Air Combat Group RAAF
Infobox Military Unit
unit_name=Air Combat Group
RAAF Base Williamtown
dates=7 February, 2002 - present
motto=Defend and Strike
Air CommodoreNeil Hart
name=Air Combat Group
82 WingThe Royal Australian Air Force's Air Combat Group (ACG) is the group which administers the RAAF's fighter and bomber aircraft. ACG was formed on 7 February 2002 by merging the RAAF's Tactical Fighter Group and Strike Reconnaissance Group in an attempt to improve the speed with which the RAAF can deploy its combat aircraft. The current commander of ACG is
Air CommodoreNeil Hart.
Since the Group's formation, ACG aircraft have deployed to
Diego Garciaduring Operation Slipperand formed part of the Australian contribution to the 2003 invasion of Iraq. ACG also worked on Operation Guardian II, which was the protection of the Commonwealth Heads of Government Meeting, and on Operation Falconer, which was providing a larger ground crew and strike force in Iraq. Other tasks have included support for Operation Acolyte ( MelbourneCommonwealth Games 2006) and participation in exercises such as Exercise Pitch Blackin Australia and Exercise Red Flag in the United States. Aircraft from the Group have also performed domestic security tasks and participated in overseas exercises.
It comprises No. 78, No. 81 and No. 82 Wings. No. 78 Wing RAAF is headquartered at RAAF Williamtown. It commands No. 76 Squadron, based at RAAF Williamtown, No. 79 Squadron, based at RAAF Pearce, No. 2 Operational Conversion Unit, based at RAAF Williamtown, and No. 278 Squadron, which provides technical training specific to flight training. No. 81 Wing RAAF is headquartered at RAAF Williamtown. It commands No. 3 Squadron, based at RAAF Williamtown, No. 75 Squadron, based at RAAF Tindal, and No. 77 Squadron, based at RAAF Williamtown. No. 82 Wing RAAF is headquartered at RAAF Amberley. It commands No. 1 Squadron, based at RAAF Amberley, No. 6 Squadron, based at RAAF Amberley, and the Forward Air Control Development Unit (FACDU), based at RAAF Williamtown.
It is accountable for all of the Air Force's F/A-18 Hornet, F-111 and Hawk squadrons, as well as the PC-9A Forward Air Control aircraft. ACG is equipped with
McDonnell Douglas/ Boeing Northrop F/A-18 Hornets fighter and attack aircraft, General Dynamics F-111bombers, BAE Hawktrainers and PilatusP/C-9(A) forward air controltraining aircraft.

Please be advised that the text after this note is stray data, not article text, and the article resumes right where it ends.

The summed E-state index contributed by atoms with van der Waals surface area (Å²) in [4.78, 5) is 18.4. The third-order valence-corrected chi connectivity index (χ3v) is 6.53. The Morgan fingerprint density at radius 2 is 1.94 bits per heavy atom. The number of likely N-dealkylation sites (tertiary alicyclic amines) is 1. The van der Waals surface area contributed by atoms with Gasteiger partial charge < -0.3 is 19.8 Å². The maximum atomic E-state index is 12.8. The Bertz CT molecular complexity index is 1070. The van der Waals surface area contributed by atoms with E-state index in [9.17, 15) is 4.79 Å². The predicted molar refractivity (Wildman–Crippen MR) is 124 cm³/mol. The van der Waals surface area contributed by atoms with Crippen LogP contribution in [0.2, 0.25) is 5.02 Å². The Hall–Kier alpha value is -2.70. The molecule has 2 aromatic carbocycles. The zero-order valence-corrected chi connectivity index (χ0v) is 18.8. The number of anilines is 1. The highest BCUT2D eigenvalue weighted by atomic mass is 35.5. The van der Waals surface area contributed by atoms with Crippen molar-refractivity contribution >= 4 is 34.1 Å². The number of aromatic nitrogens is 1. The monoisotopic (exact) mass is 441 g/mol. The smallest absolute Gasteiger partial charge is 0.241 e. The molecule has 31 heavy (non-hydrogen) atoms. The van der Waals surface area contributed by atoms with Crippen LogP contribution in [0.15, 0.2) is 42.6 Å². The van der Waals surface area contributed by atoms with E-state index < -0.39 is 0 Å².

Establishment and purpose
The Air Combat Group (ACG) was created on 1 January 2002 with the merging of Two Force Element Groups, Strike Reconnaissance Group (F-111) and Tactical Fighter Group (F/A-18 Hornet, Hawk and PC-9A).cite web |url = http://www.f-111.net/RAAF-force-merge.htm |title = RAAF strike force merge |accessmonthday = June 15 |accessyear = 2008 |last = Kopp |first = Carlo |authorlink = Carlo Kopp] The ACG was tasked to deliver the core capabilities of Control of the Air and Precision Air Strike with the hope that it would allow the RAAF to more quickly deploy its combat aircraft. Although the fighter and strike elements will continue to operate as discrete units for some time, ACG will provide the opportunity for the RAAF to test the organisation required to deliver a range of combat capabilities.
Responsibilities and bases
Air Combat Group is one of the Force Element Groups in the Air Force. It has 145 aircraft, 163 aircrew and 2000 support personnel based across Australia. It is accountable for all of the Air Force's F/A-18 Hornet, F-111 and Hawk squadrons, as well as the PC-9A Forward Air Control aircraft.cite web |url = http://www.defence.gov.au/news/raafnews/EDITIONS/4402/story01.htm |title = RAAF News - Set to Fly |accessmonthday = June 16 |accessyear = 2008 ]
The Wings under the Air Combat Group are located at
RAAF Base Amberley, near Brisbane, Queensland, RAAF Base Williamtown, near Newcastle, New South Wales, RAAF Base Pearce, near Perth, Western Australia, and RAAF Base Tindal, near Katherine, Northern Territory. The Headquarters is located at RAAF Williamtown, NSW 2314. [cite web |url = http://www.gold.gov.au/osearch.php?ou%3DHeadquarters%20Air%20Combat%20Group%2Cou%3DRAAF%20Williamtown%2Cou%3DNEW%20SOUTH%20WALES%2Cou%3DMajor%20Commands%2Cou%3DAir%20Force%20Headquarters%2Cou%3DDepartment%20of%20Defence%2Co%3DDefence%2Co%3DPortfolios%2Co%3DCommonwealth%20of%20Australia%2Cc%3DAU&changebase |title = Australian Government Directory - Air Combat Group |accessmonthday = August 18 |accessyear = 2008 ]
Training and operational history
Air Combat Group maintains a busy training schedule for the air and ground crew on the F/A-18 Hornet, F-111 and Hawk. The Group's tasks have included support for Operation Acolyte (
MelbourneCommonwealth Games 2006) and participation in exercises such as Exercise Pitch Blackin Australia and Exercise Red Flag in the United States.